MANILA – President Ferdinand R. Marcos Jr. is seeking “drastic” reforms in the bureaucracy to address rampant smuggling, which he said “threatens local industries and affects government tax collection.”
“(The President) is pushing for the digitalization of government transactions, particularly at the Bureau of Customs (BOC), to curb rampant smuggling,” Presidential Communications Office (PCO) Secretary Cheloy Garafil said in a statement issued late Friday night.
Marcos, Garafil said, emphasized the need for “more modernized” data and transaction handling to aid the nation's economic development.
In a recent interview, the Chief Executive cited the importance of addressing the issue of unabated smuggling of all kinds of commodities in the country, acknowledging that smuggling is one of the culprits behind rising prices of agricultural products in the country, including onions.
Garafil said digitalizing the BOC would be an “important part” of the Marcos administration’s strategies to curb smuggling.
She added that Marcos is considering the adoption of anti-smuggling measures being implemented by other countries.
“It might be helpful to look into successful approaches being employed by several countries, the President said, and apply them to the Philippines,” Garafil said.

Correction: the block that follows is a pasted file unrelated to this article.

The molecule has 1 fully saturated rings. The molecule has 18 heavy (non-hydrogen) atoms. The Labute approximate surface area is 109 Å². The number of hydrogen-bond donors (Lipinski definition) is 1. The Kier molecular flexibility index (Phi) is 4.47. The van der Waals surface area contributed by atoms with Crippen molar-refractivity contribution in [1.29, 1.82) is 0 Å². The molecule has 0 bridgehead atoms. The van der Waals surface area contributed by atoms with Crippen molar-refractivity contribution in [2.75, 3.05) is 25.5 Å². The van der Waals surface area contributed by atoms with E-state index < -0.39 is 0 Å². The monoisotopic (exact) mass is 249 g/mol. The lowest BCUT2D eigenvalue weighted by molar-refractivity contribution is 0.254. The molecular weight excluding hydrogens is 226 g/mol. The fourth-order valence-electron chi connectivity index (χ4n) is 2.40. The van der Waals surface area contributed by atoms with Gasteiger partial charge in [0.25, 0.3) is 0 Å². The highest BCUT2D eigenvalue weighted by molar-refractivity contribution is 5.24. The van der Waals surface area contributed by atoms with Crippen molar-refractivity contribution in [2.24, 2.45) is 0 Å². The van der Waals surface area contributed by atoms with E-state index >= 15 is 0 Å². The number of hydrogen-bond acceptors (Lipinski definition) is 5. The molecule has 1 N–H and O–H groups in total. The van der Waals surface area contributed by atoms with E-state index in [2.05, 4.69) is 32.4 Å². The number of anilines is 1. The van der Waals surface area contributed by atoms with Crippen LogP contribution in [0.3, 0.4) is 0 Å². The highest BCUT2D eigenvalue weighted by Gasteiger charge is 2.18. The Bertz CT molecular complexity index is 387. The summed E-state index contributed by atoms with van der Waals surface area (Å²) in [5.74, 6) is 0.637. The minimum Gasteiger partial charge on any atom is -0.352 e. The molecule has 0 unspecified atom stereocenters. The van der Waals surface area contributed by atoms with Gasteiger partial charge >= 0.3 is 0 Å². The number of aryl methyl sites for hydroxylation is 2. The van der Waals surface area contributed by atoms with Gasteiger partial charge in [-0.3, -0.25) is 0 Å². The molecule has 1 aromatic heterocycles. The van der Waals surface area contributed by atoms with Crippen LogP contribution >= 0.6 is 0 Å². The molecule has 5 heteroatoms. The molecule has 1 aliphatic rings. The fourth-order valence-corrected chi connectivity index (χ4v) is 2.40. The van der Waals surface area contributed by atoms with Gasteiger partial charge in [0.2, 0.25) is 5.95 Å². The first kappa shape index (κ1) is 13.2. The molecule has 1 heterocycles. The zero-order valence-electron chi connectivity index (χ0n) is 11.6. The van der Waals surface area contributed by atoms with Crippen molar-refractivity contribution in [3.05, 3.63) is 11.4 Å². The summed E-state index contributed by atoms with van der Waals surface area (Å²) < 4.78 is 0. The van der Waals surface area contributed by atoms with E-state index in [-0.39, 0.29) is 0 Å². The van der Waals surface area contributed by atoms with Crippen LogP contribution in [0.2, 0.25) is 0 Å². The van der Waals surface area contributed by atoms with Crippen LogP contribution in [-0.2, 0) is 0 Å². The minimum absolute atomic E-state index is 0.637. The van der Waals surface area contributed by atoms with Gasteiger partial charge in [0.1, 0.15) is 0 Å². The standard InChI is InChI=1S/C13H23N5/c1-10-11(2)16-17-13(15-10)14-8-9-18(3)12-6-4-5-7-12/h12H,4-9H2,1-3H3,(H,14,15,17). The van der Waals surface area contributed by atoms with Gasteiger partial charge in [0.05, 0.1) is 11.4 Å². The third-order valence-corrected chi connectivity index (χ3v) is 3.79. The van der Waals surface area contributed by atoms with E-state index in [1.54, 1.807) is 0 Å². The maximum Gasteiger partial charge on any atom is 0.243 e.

Marcos has repeatedly said digital transformation is a key driver for long-term development and the economic transformation of the post-pandemic global economy.
On Jan. 12, Marcos met with the Private Sector Advisory Council (PSAC) to discuss ways to address rampant smuggling in the country.
He sought the private sector’s help, lamenting that the present system is “not working” despite government efforts to curb smuggling.
One of the recommendations raised by the PSAC was opening up the database to the BOC and the Department of Agriculture (DA) to ensure the efficient sharing of information.
The DA and BOC have a data-sharing agreement (DSA) that seeks to facilitate the exchange of information on traded agricultural products.
The DSA, which is governed by the Philippines' Data Privacy Act, is one of the pacts forged by the DA and BOC to ensure that local agri-fishery products remain competitive.
The agreement enables the two agencies to promptly share and act on critical and intelligence information. (PNA)